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Supreme Court, Appellate Division, Third Department, New York.

IN RE: CITY OF KINGSTON COMMON COUNCIL et al., Petitioners, v. TOWN OF ULSTER, Respondent.

Decided: January 26, 2006

Before:  CARDONA, P.J., CREW III, SPAIN, MUGGLIN and LAHTINEN, JJ. Daniel G. Heppner, Corporation Counsel, Kingston (Michael T. Cook of counsel), for City of Kingston Common Council, petitioner. Andrew P. Zweben, Kingston, for Timothy Kovacs and another, petitioners. Peter Case Graham, Kingston, for respondent.

Proceeding initiated in this Court pursuant to General Municipal Law § 712 to determine whether the proposed annexation of certain property now located in the Town of Ulster to the City of Kingston is in the overall public interest.

Petitioners Timothy Kovacs and Frances Kovacs applied pursuant to General Municipal Law § 703 to have petitioner City of Kingston annex a 4.46-acre parcel they own in the Town of Ulster, Ulster County.   Petitioner City of Kingston Common Council approved the annexation, but respondent's Town Board voted against annexation.   The City's Common Council initiated a proceeding in this Court seeking a determination that the proposed annexation was in the overall public interest (see General Municipal Law § 712).   The Kovacses were permitted to intervene as additional petitioners and we designated a three-Referee panel to hear and report on the matter (see General Municipal Law § 712 [6] ).   Following a trial, the Referees unanimously recommended denying the petition.   The Kovacses made a motion, supported by the City, urging us to reject the Referees' report.

 When presented with a dispute between municipalities regarding annexation, this Court must determine whether the proposed annexation is in the overall public interest (see General Municipal Law § 712[1], [10];  Matter of City of Rensselaer v. Town Bd. of Town of N. Greenbush, 169 A.D.2d 936, 937, 564 N.Y.S.2d 836 [1991] ).  “ ‘A determination of over-all public interest essentially entails focusing upon and weighing the benefit or detriment to the annexing municipality, the territory proposed to be annexed, and the remaining governmental unit from which the territory would be taken’ ” (Matter of Town of Plattsburgh v. Town of Saranac, 274 A.D.2d 852, 852-853, 711 N.Y.S.2d 263 [2000], lv. denied 95 N.Y.2d 768, 721 N.Y.S.2d 606, 744 N.E.2d 142 [2000], quoting Matter of City of Saratoga Springs v. Town of Greenfield, 34 A.D.2d 364, 366, 312 N.Y.S.2d 4 [1970], lv. denied 28 N.Y.2d 482, 319 N.Y.S.2d 1027, 267 N.E.2d 891 [1971] ).  “ ‘Benefit and detriment are customarily defined in terms of municipal services such as police and fire protection, health regulations, sewer and water service, public utilities and public education’ ” (Matter of Caruso v. Moss, 161 A.D.2d 1038, 1038-1039, 557 N.Y.S.2d 603 [1990], quoting Matter of Town of Lansing v. Village of Lansing, 80 A.D.2d 942, 942, 438 N.Y.S.2d 29 [1981] ).   Another consideration is whether “the annexing local government and the territory to be annexed have the requisite unity of purpose and facilities to constitute a community” (Matter of Common Council of City of Gloversville v. Town Bd. of Town of Johnstown, 32 N.Y.2d 1, 6, 342 N.Y.S.2d 841, 295 N.E.2d 644 [1973] ).   The burden of proof rests on the party seeking annexation (see Matter of City of Ogdensburg v. Town of Oswegatchie, 76 A.D.2d 1012, 1013, 429 N.Y.S.2d 488 [1980], lv. denied 51 N.Y.2d 706, 433 N.Y.S.2d 1026, 413 N.E.2d 369 [1980] ).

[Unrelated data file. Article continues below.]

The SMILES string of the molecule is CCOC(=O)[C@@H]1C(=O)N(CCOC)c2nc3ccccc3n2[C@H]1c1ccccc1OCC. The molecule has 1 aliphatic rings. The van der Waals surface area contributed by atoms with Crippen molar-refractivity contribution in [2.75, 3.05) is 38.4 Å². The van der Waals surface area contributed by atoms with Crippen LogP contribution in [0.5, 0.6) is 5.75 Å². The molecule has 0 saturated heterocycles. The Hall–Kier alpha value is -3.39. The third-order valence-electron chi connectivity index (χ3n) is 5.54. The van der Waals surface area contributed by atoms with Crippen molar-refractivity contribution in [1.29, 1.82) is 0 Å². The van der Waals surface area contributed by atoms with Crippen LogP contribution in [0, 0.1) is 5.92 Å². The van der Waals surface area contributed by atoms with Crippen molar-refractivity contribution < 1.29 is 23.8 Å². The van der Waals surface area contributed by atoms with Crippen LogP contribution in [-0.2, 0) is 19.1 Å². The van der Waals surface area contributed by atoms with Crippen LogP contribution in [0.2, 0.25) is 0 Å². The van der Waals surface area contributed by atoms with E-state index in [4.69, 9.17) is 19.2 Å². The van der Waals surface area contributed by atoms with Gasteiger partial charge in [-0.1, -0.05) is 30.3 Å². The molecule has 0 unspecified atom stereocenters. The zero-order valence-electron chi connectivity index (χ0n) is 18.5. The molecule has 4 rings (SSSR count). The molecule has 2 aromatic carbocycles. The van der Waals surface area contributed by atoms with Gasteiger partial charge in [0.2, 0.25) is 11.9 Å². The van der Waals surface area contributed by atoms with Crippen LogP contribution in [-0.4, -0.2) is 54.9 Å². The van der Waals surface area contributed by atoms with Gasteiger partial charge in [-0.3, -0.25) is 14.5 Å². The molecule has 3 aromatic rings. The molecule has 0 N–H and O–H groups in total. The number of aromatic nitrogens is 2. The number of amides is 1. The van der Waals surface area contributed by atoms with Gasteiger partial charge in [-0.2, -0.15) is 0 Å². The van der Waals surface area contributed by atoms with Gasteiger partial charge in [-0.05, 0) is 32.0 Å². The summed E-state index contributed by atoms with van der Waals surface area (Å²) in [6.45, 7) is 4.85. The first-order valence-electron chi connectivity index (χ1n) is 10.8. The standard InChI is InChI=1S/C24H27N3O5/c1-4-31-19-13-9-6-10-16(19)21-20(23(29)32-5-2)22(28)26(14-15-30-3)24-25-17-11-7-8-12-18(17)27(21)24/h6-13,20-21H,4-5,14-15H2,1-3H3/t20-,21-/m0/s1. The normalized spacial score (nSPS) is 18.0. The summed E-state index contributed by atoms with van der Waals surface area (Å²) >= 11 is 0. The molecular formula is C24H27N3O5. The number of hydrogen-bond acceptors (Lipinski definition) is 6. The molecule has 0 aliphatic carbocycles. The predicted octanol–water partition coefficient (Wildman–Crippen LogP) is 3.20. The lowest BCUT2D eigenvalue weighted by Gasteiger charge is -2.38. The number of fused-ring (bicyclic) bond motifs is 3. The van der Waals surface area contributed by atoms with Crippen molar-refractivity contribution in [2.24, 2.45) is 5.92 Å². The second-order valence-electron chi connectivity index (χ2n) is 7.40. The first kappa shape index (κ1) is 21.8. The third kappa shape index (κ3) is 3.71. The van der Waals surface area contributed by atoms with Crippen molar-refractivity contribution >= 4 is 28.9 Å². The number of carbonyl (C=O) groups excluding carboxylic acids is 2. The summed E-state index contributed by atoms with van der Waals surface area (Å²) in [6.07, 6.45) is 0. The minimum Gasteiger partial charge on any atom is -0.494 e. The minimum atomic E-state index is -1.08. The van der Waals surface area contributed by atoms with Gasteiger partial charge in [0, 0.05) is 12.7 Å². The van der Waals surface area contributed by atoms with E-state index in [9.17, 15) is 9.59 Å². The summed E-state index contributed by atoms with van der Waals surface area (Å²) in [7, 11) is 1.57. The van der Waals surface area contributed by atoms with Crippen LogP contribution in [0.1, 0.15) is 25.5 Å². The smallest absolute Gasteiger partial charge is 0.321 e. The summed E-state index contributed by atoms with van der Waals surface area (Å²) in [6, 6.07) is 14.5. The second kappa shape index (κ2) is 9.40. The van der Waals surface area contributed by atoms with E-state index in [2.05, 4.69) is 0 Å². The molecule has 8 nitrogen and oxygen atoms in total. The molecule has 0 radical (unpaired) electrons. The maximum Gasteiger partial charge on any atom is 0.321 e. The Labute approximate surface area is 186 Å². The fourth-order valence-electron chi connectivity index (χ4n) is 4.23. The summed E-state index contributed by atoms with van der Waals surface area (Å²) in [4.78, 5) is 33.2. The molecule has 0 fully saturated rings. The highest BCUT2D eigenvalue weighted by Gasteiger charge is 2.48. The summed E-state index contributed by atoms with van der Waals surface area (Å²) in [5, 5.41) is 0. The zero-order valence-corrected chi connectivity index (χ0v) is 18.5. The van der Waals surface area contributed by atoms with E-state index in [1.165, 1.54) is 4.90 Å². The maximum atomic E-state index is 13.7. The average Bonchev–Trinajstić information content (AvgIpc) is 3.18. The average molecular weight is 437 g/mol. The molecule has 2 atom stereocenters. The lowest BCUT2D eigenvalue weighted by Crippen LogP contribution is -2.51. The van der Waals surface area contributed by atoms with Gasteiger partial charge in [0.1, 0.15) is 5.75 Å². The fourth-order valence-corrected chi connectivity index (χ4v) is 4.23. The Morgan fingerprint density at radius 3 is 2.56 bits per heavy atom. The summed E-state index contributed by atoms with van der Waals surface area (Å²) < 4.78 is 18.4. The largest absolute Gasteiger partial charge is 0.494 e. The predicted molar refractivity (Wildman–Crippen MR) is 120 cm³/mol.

The relevant parcel contains a single-family dwelling and it is subject to a restrictive covenant prohibiting the lot from being divided.   The easterly line of the property borders the City and the Kovacses enter and exit their property from a City street, Elaine Drive.   The Kovacses are particularly interested in obtaining City water and sewer services, which are available on Elaine Drive.   However, they already have a well on their property and, while less convenient than City water, they also have access through their property to a connection to the Town's water line.   The Kovacses are currently permitted to use the City's sewer line and, even if that permission is withdrawn, they have ample land to install a septic system.   The water and sewer options outside the City will cost the Kovacses additional funds and result in clearing some trees from their lot.   Nevertheless, when they purchased this lot they knew it was in the Town.   Further, other homes in the vicinity that are located in the Town have installed wells and septic systems.   The same school district covers both the City and the Town in the relevant area.   The record does not reflect a significant difference in the fire departments of the two municipalities.   The proposed annexation will not considerably increase taxes or provide for potential development.   While the Kovacses have shown some personal advantages if their lot were in the City, they have not met their burden of showing that the annexation is in the overall public interest (see Matter of City of Ogdensburg v. Town of Oswegatchie, supra at 1013, 429 N.Y.S.2d 488;  cf. Matter of City of Rensselaer v. Town Bd. of Town of N. Greenbush, supra at 937, 564 N.Y.S.2d 836).

ADJUDGED that the motion is denied, without costs, Referees' determination confirmed and it is adjudged that the proposed annexation is not in the overall public interest.



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